Friday, 24 April 2009

Alister McGrath's 2009 Gifford Lectures: A Fine-Tuned Universe

If there was a prize for the year’s most efficient theology publisher, it would have to go to the hard-working people at WJK. Less than two months ago, Alister McGrath was presenting his 2009 Gifford Lectures in Aberdeen; earlier this week I was surprised to find that the published lectures had already landed on my doorstep! The lectures are published as Alister E. McGrath, A Fine-Tuned Universe: The Quest for God in Science and Theology (WJK 2009), 262 pp.

The material here forms a sequel to McGrath’s recent extended essay, The Open Secret: A New Vision for Natural Theology (Blackwell 2008), where he argued that a new “natural theology” could provide not a causal explanation for the cosmos but instead an “explanatory unification” which makes sense of various (otherwise very strange) observable phenomena. Nature can thus become a bearer of transcendence – not through any inherent capacity in nature itself (after all, there is no mere uninterpreted nature, but only different constructed “readings” of nature); but when nature is seen through the lens of a Christian trinitarian ontology. This whole approach to natural theology is best summed up in C. S. Lewis’s famous remark: “I believe in Christianity as I believe that the sun has risen, not only because I see it, but because by it I see everything else.”

A Fine-Tuned Universe develops this approach through a particular case study: the so-called “anthropic principle”, which describes the universe’s peculiar and puzzling friendliness towards life.

McGrath’s argument is that the universe’s fine-tuning is consonant with a Christian picture of the world. At the core of the book is a scientific-theological reading of Augustine. In a series of engagements with contemporary science (the constants of the universe; the origins of life; the chemistry of water; the constraints of evolution; the teleology of evolution; and emergence), McGrath argues that Augustine’s creation theology provides resources for making theological sense of both the origins of the universe and the processes of Darwinian evolution. 

There is no notion here of “proving” the existence of God or the truth of Christian teaching; instead, McGrath’s claim is that there is a coherent “fit” between the observable world and the imaginative resources of Christian tradition. “What is observed within the natural order resonates with the core themes of the Christian vision of God” (p. 95). More than that, he also argues that Darwin’s theory of natural selection opens the way to a theological reevaluation of Augustine’s creation theology: read retrospectively in the light of biological evolution, Augustine becomes an important resource for thinking of creation in terms of “both primordial actuality and emergent possibility” (p. 216).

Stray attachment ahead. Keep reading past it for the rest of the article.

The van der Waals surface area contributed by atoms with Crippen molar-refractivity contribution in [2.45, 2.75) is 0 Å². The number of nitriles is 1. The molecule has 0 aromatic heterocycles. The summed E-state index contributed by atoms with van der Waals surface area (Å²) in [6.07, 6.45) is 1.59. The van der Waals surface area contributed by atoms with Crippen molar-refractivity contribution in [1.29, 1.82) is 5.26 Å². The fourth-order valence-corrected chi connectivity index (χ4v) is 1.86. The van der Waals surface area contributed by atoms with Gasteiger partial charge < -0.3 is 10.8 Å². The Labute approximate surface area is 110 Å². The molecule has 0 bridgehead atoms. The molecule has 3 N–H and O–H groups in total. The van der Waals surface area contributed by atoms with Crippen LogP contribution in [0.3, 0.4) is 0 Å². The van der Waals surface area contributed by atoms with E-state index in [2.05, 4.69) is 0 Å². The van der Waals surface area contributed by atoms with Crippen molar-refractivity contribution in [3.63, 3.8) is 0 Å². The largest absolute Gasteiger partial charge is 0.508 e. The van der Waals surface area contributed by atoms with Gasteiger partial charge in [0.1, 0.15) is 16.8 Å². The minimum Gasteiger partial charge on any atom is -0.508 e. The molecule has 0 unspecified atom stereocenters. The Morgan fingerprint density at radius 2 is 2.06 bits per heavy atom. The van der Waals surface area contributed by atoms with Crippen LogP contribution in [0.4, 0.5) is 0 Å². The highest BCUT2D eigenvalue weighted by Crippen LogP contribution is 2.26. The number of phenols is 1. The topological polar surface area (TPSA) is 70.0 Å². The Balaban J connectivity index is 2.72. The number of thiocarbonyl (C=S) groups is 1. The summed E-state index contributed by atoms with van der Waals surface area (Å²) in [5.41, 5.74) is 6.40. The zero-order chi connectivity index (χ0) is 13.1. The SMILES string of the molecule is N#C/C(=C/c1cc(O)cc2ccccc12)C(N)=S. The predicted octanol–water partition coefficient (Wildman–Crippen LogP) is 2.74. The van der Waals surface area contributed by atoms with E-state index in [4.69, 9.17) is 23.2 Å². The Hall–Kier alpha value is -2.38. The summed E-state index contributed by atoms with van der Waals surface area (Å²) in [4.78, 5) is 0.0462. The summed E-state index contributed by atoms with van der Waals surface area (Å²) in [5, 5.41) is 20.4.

One of my own discomforts with “natural theology” lies in the romanticism with which it is usually undertaken: theologians reflect on an imaginary world of idealised peace and harmony and perfection, instead of taking seriously the apparent blindness and ugliness and brutality that is so easily perceived in the created order. Even a thinker as probing and sensitive as T. F. Torrance – with his immense ruminations on the order and structure and rationality of the natural world – seems far too little impressed by what Karl Barth called the “shadow side of creation,” the fact that creation’s “goodness” is a difficult and demanding article of faith rather than an observable phenomenon.

So it’s to his credit that McGrath – unlike most exponents of natural theology – underscores the fact that Christian theology must try somehow to account for these “two sides” of nature. Nature is, as Luther put it, simul bona et mala: it is marked by “beauty and ugliness, joy and pain, good and evil” (p. 80). McGrath suggests that nature should thus be interpreted within the context of the economy of salvation, so that we perceive the created world to be “decayed and ambivalent,” a “morally and aesthetically variegated entity whose goodness and beauty are often opaque and hidden, yet [is] nevertheless irradiated with the hope of transformation” (p. 82).

I’m not sure McGrath’s approach – which leans so heavily on notions of coherence, rationality and order – provides a full response to the forceful criticism (as developed, e.g. by Hauerwas and Jüngel) that natural theology tends towards a theologia gloria, leaving no place for the cross of Christ. But his remarks about creation as both bona et mala are surely a step in the right direction, and, hopefully, a step away from any mere romantic “re-enchantment” of the world. (As far as I can tell, nothing could be less “enchanting” than the idea that Christ’s bloody death on a cross discloses the true grain of the universe.)

In any case, this is a significant and very fascinating book. McGrath has been working around the theme of “nature” for several years now – but his best work is found in these two latest volumes, The Open Secret and A Fine-Tuned Universe.


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